A key theme of the Nov. 10 Style articles on Occupy D.C. [“A square gets hip”] was that the protesters in McPherson Square are pursuing their goals through “spontaneous order.” Residents of the square have created an informal government with committees, voting procedures and a regular, daily schedule. Natural leaders are emerging and starting libraries, kitchens and health services.
It’s interesting to note that this sort of spontaneous order was central to libertarian economist Friedrich Hayek’s understanding of a free-market capitalist society. He described how — absent coercion — individuals come together voluntarily to solve problems, generate wealth and create useful social institutions.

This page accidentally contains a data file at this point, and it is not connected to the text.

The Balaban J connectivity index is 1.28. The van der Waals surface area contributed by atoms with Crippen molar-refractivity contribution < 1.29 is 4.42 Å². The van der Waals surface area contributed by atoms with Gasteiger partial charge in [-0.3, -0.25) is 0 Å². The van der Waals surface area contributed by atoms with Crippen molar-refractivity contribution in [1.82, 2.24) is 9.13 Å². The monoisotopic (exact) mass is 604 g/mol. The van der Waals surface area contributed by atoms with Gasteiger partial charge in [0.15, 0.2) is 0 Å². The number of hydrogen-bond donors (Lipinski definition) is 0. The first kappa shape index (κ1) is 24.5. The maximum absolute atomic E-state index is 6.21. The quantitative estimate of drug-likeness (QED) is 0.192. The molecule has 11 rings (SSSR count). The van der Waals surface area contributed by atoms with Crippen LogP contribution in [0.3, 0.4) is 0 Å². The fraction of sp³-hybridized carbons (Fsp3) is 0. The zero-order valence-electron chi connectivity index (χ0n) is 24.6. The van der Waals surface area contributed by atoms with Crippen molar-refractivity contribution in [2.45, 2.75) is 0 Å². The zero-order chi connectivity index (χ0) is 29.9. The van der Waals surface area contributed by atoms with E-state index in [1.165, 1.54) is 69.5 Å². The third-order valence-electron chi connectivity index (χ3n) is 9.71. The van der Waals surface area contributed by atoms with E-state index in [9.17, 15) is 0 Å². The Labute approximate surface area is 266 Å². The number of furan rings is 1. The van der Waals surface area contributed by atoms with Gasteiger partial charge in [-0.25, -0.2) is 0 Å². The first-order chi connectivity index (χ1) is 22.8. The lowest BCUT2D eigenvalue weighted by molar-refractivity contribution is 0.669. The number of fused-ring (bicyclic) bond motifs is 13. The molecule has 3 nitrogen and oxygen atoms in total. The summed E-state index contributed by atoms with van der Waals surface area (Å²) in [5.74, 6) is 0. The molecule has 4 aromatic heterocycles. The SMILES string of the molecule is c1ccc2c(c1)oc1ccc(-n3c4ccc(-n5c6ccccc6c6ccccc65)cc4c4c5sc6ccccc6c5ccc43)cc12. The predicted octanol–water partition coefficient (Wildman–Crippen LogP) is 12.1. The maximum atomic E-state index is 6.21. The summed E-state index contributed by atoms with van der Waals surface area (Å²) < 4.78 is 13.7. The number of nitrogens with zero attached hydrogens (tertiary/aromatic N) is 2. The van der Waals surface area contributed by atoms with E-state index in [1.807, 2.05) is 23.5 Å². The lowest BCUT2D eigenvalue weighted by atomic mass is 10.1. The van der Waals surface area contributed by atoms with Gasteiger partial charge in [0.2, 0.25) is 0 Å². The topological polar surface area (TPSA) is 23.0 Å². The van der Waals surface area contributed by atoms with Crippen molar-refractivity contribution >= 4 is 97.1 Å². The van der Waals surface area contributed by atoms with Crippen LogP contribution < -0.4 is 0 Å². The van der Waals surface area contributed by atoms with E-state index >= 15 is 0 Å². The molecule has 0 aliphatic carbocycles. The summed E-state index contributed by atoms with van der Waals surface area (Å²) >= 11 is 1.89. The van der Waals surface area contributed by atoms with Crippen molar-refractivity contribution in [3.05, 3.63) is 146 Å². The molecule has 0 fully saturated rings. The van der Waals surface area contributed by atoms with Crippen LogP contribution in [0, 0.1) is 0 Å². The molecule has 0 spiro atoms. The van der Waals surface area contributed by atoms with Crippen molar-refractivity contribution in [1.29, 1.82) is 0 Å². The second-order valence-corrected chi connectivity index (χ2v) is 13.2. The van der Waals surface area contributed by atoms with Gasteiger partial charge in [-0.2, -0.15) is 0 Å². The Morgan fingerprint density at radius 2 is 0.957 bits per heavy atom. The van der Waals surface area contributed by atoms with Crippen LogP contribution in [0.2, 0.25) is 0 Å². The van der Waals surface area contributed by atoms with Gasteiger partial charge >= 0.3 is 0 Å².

How will the libertarian social experiment in McPherson Square evolve? Will the 1 percent with the largest tents come under attack? Will leaders promise free coffee in return for more central izedpower? Hayek’s “The Road to Serfdom” has the answers, so occupiers should get some copies for their library.
Chris Edwards, Washington
The writer is an economist at the Cato Institute.
●Thanks for the articles describing Occupy D.C.’s camp at McPherson Square. If ordinary people can come together and make a park that was nothing into a city that works, maybe D.C. residents can come together and turn our city into a place that works.
Dave Stroup, Washington